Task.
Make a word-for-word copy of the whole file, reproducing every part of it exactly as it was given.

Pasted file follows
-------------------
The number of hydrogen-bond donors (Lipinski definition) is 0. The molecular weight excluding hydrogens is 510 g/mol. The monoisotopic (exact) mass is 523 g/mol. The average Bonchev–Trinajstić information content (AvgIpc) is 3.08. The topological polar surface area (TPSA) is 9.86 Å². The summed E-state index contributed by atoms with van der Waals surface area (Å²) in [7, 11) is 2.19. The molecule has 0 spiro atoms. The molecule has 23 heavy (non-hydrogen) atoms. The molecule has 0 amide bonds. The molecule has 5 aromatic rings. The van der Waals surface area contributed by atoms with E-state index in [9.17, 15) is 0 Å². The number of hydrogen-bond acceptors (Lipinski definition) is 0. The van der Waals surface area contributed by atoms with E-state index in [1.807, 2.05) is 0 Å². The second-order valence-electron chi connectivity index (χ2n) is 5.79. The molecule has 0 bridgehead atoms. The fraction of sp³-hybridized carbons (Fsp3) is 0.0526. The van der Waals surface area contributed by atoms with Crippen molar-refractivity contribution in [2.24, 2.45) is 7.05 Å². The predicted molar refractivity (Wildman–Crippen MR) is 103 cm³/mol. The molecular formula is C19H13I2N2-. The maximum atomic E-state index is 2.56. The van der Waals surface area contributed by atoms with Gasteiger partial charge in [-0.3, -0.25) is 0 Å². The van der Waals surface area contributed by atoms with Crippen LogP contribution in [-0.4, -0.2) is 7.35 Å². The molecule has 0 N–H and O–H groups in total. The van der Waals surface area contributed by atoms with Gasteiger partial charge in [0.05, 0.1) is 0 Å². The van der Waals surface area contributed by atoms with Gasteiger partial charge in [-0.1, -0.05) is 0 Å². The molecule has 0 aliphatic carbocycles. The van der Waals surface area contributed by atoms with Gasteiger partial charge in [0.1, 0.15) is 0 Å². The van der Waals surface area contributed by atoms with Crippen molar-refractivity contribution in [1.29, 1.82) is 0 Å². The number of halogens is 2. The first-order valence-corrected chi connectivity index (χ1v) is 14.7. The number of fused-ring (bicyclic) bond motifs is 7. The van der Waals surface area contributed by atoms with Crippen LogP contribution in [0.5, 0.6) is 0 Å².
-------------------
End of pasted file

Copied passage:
The number of hydrogen-bond donors (Lipinski definition) is 0. The molecular weight excluding hydrogens is 510 g/mol. The monoisotopic (exact) mass is 523 g/mol. The average Bonchev–Trinajstić information content (AvgIpc) is 3.08. The topological polar surface area (TPSA) is 9.86 Å². The summed E-state index contributed by atoms with van der Waals surface area (Å²) in [7, 11) is 2.19. The molecule has 0 spiro atoms. The molecule has 23 heavy (non-hydrogen) atoms. The molecule has 0 amide bonds. The molecule has 5 aromatic rings. The van der Waals surface area contributed by atoms with E-state index in [9.17, 15) is 0 Å². The number of hydrogen-bond acceptors (Lipinski definition) is 0. The van der Waals surface area contributed by atoms with E-state index in [1.807, 2.05) is 0 Å². The second-order valence-electron chi connectivity index (χ2n) is 5.79. The molecule has 0 bridgehead atoms. The fraction of sp³-hybridized carbons (Fsp3) is 0.0526. The van der Waals surface area contributed by atoms with Crippen molar-refractivity contribution in [2.24, 2.45) is 7.05 Å². The predicted molar refractivity (Wildman–Crippen MR) is 103 cm³/mol. The molecular formula is C19H13I2N2-. The maximum atomic E-state index is 2.56. The van der Waals surface area contributed by atoms with Gasteiger partial charge in [-0.3, -0.25) is 0 Å². The van der Waals surface area contributed by atoms with Crippen LogP contribution in [-0.4, -0.2) is 7.35 Å². The molecule has 0 N–H and O–H groups in total. The van der Waals surface area contributed by atoms with Gasteiger partial charge in [0.05, 0.1) is 0 Å². The van der Waals surface area contributed by atoms with Gasteiger partial charge in [-0.1, -0.05) is 0 Å². The molecule has 0 aliphatic carbocycles. The van der Waals surface area contributed by atoms with Gasteiger partial charge in [0.1, 0.15) is 0 Å². The van der Waals surface area contributed by atoms with Crippen molar-refractivity contribution in [1.29, 1.82) is 0 Å². The number of halogens is 2. The first-order valence-corrected chi connectivity index (χ1v) is 14.7. The number of fused-ring (bicyclic) bond motifs is 7. The van der Waals surface area contributed by atoms with Crippen LogP contribution in [0.5, 0.6) is 0 Å².